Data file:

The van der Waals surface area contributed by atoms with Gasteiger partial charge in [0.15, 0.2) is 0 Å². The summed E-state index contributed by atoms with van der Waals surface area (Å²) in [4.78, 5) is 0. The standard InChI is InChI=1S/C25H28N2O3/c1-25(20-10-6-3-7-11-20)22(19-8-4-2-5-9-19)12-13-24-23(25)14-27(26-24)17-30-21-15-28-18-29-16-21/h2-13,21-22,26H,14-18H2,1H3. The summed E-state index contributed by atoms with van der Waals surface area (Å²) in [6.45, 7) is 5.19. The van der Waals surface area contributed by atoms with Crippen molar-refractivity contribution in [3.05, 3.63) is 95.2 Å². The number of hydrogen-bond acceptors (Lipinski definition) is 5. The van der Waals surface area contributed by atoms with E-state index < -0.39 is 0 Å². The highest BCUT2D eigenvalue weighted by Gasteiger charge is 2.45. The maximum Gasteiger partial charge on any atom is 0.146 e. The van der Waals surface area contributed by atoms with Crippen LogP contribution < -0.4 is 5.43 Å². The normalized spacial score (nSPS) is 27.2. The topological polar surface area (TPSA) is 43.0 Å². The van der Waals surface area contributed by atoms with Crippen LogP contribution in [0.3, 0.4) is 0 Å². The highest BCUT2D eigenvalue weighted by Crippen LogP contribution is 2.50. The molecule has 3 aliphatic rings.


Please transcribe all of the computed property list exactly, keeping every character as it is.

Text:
The van der Waals surface area contributed by atoms with Gasteiger partial charge in [0.15, 0.2) is 0 Å². The summed E-state index contributed by atoms with van der Waals surface area (Å²) in [4.78, 5) is 0. The standard InChI is InChI=1S/C25H28N2O3/c1-25(20-10-6-3-7-11-20)22(19-8-4-2-5-9-19)12-13-24-23(25)14-27(26-24)17-30-21-15-28-18-29-16-21/h2-13,21-22,26H,14-18H2,1H3. The summed E-state index contributed by atoms with van der Waals surface area (Å²) in [6.45, 7) is 5.19. The van der Waals surface area contributed by atoms with Crippen molar-refractivity contribution in [3.05, 3.63) is 95.2 Å². The number of hydrogen-bond acceptors (Lipinski definition) is 5. The van der Waals surface area contributed by atoms with E-state index < -0.39 is 0 Å². The highest BCUT2D eigenvalue weighted by Gasteiger charge is 2.45. The maximum Gasteiger partial charge on any atom is 0.146 e. The van der Waals surface area contributed by atoms with Crippen LogP contribution < -0.4 is 5.43 Å². The normalized spacial score (nSPS) is 27.2. The topological polar surface area (TPSA) is 43.0 Å². The van der Waals surface area contributed by atoms with Crippen LogP contribution in [0.3, 0.4) is 0 Å². The highest BCUT2D eigenvalue weighted by Crippen LogP contribution is 2.50. The molecule has 3 aliphatic rings.